Our fruits are harvested by hand, with vineyard workers deploying nothing more than a pair of well-sharpened shears and a basket or bin. Depending on the size and diversity of the vineyards, harvest can require anywhere from a week to over a month of hard labor for our winery’s temporary picking crew.

Crushing &
Pressing

After the fruits are sorted, they are ready to be de-stemmed and crushed. The winemaker crushes and presses the fruits in order to separate the juice from the skins, seeds, and solids. Red wine, is left in contact with the skins to acquire flavour, colour, and additional tannins.

Fermentation
Process

Fermentation requires careful control. Requirements include suppression of undesirable microorganisms, presence of desirable yeasts, proper nutrition for yeast growth, temperature control, prevention of oxidation, and proper management of the cap of skins floating in red musts.

Aging &
Bottling

The term aging should be reserved to describe changes in wine composition after bottling. After bottling, once the oxygen picked up at bottling is consumed, the wine is in the absence of oxygen. This is called the reductive atmosphere. Many reactions occur during this phase to contribute to the final bottle bouquet.

The Process of WineMaking

Harvesting /
Picking

Our grapes are harvested by hand, with vineyard workers deploying nothing more than a pair of well-sharpened shears and a basket or bin. Depending on the size and diversity of the vineyards, harvest can require anywhere from a week to over a month of hard labor for our winery’s temporary picking crew.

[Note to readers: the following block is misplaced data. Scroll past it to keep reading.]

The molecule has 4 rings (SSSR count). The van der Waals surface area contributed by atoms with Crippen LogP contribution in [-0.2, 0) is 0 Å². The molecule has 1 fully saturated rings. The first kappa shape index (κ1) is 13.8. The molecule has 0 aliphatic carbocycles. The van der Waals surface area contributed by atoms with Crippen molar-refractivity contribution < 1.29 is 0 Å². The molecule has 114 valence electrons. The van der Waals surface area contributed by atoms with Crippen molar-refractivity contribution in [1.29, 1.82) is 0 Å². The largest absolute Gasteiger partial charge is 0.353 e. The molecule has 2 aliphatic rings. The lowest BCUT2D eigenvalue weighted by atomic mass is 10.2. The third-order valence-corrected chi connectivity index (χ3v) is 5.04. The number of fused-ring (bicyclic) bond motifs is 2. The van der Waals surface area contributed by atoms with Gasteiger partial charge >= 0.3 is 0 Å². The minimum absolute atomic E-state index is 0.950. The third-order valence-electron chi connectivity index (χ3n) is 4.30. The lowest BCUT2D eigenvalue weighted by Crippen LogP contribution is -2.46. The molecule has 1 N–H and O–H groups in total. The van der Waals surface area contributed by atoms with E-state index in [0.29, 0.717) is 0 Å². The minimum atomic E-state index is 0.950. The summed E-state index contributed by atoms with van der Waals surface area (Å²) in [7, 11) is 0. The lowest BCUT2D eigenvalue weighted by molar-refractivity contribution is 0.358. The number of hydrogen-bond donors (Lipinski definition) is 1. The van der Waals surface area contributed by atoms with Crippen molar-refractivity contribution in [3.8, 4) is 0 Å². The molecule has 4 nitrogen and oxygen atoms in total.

Crushing &
Pressing

After the fruits are sorted, they are ready to be de-stemmed and crushed. The winemaker crushes and presses the fruits in order to separate the juice from the skins, seeds, and solids. Red wine, is left in contact with the skins to acquire flavour, colour, and additional tannins.

Fermentation
Process

Fermentation requires careful control. Requirements include suppression of undesirable microorganisms, presence of desirable yeasts, proper nutrition for yeast growth, temperature control, prevention of oxidation, and proper management of the cap of skins floating in red musts.

Aging &
Bottling

The term aging should be reserved to describe changes in wine composition after bottling. After bottling, once the oxygen picked up at bottling is consumed, the wine is in the absence of oxygen. This is called the reductive atmosphere. Many reactions occur during this phase to contribute to the final bottle bouquet.

Why Choose Us?

1. Passion

We’re passionate about wine, and know many of our customers feel the same way. So we are committed to offering the best wine selection, with an emphasis on fine wines.

2. We Ensure Customer Satisfaction

Our goal is to ensure each customer has an exceptional wine-buying experience. Do you need an expert recommendation for a wine? Or do you know what you want, and just need directions to the right aisle? Whether you are new to the world of wine or a great wine enthusiast, we want all our customers to be confident and comfortable exploring our stores and selecting the wines they prefer.

3. We Focus On Quality

All of our wine is made with organic grapes. We also carry an extensive selection of 100% organic wines, including many that are biodynamic as well. By organic and biodynamic we mean that the grapes are grown without the use of synthetic pesticides and are non-GMO. It also means that the growers focus on improving soil health, biodiversity, and contributing to a healthy environment.

4. Price & Affordability

We have the best quality at the most affordable price…period.

Testimonials

Dukam Winery